I have heard what happened when Traver’s saw the film at the premiere is a little different to the sugar coated slush we see here.

      I guess the actual story would not have made a particularly good, crowd-pleasing film, but I agree that it does feel like a 2hour press release as to why Disney, and Walt in particular, were so great.

      • jjames36 says:

        Yeah. Definitely different.

        In fact, Travers cried at the world premiere, but only because she was traumatized by how badly Disney had butchered her characters and her work. And also by how much he’d cheated her.

        And he did. He gave her script approval rights, just like this movie depicts, and did go through a lengthy process to get her to sign over rights to him (though there was no meeting in her London home).

        After he got her approval, Disney made the movie he always wanted to make. Hence, the music, the animated penguins, and so forth, you see in Mary Poppins. After making the movie, he showed it to Travers privately. She asked when they started editing, and he replied, more or less, ‘You had script approval rights. Not editing rights.’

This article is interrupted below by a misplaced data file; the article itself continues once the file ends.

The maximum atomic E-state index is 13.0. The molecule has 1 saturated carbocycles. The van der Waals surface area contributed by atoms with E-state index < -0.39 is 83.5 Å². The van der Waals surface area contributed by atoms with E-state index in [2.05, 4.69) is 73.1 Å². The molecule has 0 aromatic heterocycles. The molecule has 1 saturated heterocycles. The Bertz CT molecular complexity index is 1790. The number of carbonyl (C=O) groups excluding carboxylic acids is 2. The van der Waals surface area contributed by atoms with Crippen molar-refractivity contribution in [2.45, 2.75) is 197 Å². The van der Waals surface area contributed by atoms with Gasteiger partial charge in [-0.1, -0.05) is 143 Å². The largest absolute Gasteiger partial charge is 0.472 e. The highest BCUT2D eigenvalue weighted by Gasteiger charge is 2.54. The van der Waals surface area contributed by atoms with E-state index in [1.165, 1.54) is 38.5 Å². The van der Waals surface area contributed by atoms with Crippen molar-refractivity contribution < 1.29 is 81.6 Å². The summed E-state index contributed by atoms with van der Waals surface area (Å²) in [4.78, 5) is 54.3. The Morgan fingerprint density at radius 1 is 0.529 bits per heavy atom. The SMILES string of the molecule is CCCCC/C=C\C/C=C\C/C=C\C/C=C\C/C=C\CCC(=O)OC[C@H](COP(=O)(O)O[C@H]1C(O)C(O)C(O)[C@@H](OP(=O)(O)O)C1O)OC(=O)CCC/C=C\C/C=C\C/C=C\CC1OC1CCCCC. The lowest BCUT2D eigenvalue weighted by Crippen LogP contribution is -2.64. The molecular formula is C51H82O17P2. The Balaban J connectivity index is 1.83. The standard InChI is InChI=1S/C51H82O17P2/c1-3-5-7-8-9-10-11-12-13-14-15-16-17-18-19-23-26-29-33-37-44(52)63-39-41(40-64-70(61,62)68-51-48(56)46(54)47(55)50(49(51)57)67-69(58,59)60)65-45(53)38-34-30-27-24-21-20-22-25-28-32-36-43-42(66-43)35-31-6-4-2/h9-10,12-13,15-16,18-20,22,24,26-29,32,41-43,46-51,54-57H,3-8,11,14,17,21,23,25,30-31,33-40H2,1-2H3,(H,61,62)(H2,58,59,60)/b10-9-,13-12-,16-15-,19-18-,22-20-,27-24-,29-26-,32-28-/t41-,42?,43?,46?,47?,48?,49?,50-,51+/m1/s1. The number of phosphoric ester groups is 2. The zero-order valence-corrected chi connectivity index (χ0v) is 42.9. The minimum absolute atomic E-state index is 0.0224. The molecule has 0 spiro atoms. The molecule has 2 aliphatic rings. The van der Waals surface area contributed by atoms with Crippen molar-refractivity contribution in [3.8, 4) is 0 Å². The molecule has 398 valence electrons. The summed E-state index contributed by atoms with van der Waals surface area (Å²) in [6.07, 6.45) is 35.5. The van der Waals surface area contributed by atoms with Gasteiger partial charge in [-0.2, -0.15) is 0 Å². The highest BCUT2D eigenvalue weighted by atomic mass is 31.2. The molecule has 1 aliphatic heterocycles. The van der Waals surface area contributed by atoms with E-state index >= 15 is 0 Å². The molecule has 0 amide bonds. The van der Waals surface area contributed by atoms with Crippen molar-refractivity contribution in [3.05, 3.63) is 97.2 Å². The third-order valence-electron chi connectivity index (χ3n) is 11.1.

Which, honesty, I think makes for an even better story than the one Disney presents with Saving Mr. Banks. It’s a story about how differently two artists see the same material, and the lengths to which they’ll go to produce their labors of love. It’s a deeply human story, where no one is really a villain and no one is a hero.

      • MoodyB says:

        I agree, that would be a much better story if written well. It is just a shame they went for the crowd pleasing fictional slush approach instead. But that would mean showing Uncle Walt in a bad light, and also would have needed a different actor than cuddly all round good guy Tom Hanks. Maybe they will make that one day!

      • jjames36 says:

        Here’s to hoping.

        Though Hanks could have pulled it off. I’ve decided he can pull off any role. 🙂